Early in the off-season, the Phillies offered Chan Ho Park a one-year, $3 million deal to pitch exclusively out of the bullpen. Park is represented by super agent Scott Boras [EDIT: No he’s not; he’s represented by Jeff Borris, whose last name sounds the same], so it was no surprise when the Phils’ offer was turned down. Park wanted to start and he thought he could get more money elsewhere.[Cue the cliche “pages flying off of a page-a-day calendar”]
As the winter grew older, the phones of Park and
Boras Borris stayed silent. The Phillies did not increase their offer or give him an incentive to re-sign by promising him the chance to win the #5 spot. Instead, the Phillies moved on and signed another pitcher in Park’s mold in Jose Contreras for one year and $1.5 million.
The Phillies were right to do so. Park hasn’t pitched effectively as a starter since 2001, the end of his first stint with the Los Angeles Dodgers. During his second stint, in ’08, the Dodgers used him as a reliever with great success. Park put up a 3.84 ERA in over 70 innings of work. Last year, after a horrible seven starts to open the season, the Phillies moved him back to the bullpen where he compiled a 2.52 ERA in 50 innings.
Park’s waiting game did not pay off. After generating just a faint buzz of interest, the Chicago Cubs pondered adding him to their revamped roster, even offering him the chance to start. The New York Yankees threw their hat in the ring, sans a promise to pitch out of the back of the starting rotation, and won the bidding war.
Yankees and Cubs… bidding war… Scott Boras… how much money is Chan Ho swimming in now?
$1.2 million, with an additional $300,000 available in incentives.
That would be $1.5-1.8 million less than the Phillies’ initial offer this winter, and Park won’t even be realizing his dream of starting again.
“I have chosen the Yankees,” Park said. “A prestigious team that can advance to the World Series again.”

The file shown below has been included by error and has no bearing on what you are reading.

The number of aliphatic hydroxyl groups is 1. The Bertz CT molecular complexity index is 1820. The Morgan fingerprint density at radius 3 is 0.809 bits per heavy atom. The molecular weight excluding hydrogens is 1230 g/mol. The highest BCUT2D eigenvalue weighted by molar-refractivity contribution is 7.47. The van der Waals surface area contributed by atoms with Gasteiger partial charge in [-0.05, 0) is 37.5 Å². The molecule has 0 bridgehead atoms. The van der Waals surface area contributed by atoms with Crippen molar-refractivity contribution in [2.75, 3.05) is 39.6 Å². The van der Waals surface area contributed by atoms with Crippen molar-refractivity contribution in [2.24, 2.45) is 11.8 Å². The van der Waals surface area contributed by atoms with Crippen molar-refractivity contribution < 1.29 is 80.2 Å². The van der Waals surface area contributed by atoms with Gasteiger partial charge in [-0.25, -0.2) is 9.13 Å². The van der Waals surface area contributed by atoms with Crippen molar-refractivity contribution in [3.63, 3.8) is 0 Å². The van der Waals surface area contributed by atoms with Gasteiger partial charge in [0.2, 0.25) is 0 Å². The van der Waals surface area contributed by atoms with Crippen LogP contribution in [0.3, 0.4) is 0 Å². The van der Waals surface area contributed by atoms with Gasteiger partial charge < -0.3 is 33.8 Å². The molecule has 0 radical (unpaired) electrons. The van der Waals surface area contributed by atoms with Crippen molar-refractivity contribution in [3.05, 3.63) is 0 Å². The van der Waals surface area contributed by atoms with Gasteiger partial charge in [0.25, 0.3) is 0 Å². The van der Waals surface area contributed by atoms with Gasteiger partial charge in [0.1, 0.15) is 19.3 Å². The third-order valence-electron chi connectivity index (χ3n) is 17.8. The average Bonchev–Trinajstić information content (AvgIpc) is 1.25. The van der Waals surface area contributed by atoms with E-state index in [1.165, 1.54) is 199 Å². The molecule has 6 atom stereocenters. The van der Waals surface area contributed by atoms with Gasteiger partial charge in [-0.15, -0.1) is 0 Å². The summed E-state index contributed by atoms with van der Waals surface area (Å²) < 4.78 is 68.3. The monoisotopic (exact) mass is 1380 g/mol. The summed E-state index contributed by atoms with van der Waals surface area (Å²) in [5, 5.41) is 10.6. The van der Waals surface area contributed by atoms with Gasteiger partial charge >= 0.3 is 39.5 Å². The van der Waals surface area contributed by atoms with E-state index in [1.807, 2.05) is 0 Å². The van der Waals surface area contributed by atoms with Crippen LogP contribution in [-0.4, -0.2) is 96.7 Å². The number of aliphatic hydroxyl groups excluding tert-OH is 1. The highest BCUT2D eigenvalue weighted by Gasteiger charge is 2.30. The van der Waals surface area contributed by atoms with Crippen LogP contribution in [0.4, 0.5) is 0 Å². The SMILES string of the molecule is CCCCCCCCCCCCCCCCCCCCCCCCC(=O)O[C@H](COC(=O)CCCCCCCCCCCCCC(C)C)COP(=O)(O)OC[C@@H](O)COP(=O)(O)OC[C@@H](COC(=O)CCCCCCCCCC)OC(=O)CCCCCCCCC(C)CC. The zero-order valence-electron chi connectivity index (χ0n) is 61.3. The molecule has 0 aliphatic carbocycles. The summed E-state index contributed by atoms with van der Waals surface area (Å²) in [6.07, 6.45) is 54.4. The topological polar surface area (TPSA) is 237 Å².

Does he realize that he doesn’t get grandfathered in to the championship team?
Park is yet another example of why the waiting game, in this economy, isn’t beneficial. The following table shows the types of free agent contracts signed this off-season.
Of the 59 total contracts signed, 42 have been one-year deals. Clearly the economy along with a shift in philosophy has contributed to lesser players finding themselves unable to strike gold in the free agent market.
After Matt Holliday and Jason Bay signed their multi-year deals on January 5, the largest free agent contract signed was that of Ben Sheets for one year and $10 million with the Oakland Athletics. Joel Pineiro was the only one, out of 26 players, to sign a multi-year deal in that span of time.
Once again, GM Ruben Amaro is vindicated by the market. Many of us Phillies fans were hoping he would simply bite the bullet and sign Chan Ho Park for $4-5 million, money the Phillies simply couldn’t afford with their self-imposed $140 million payroll benchmark. If Amaro had listened to us, he would have overpaid by three to four times what Park eventually signed for with the Yankees. In the meantime, he signed a pitcher with a similar skillset and more upside in Jose Contreras.
Well played, Rube.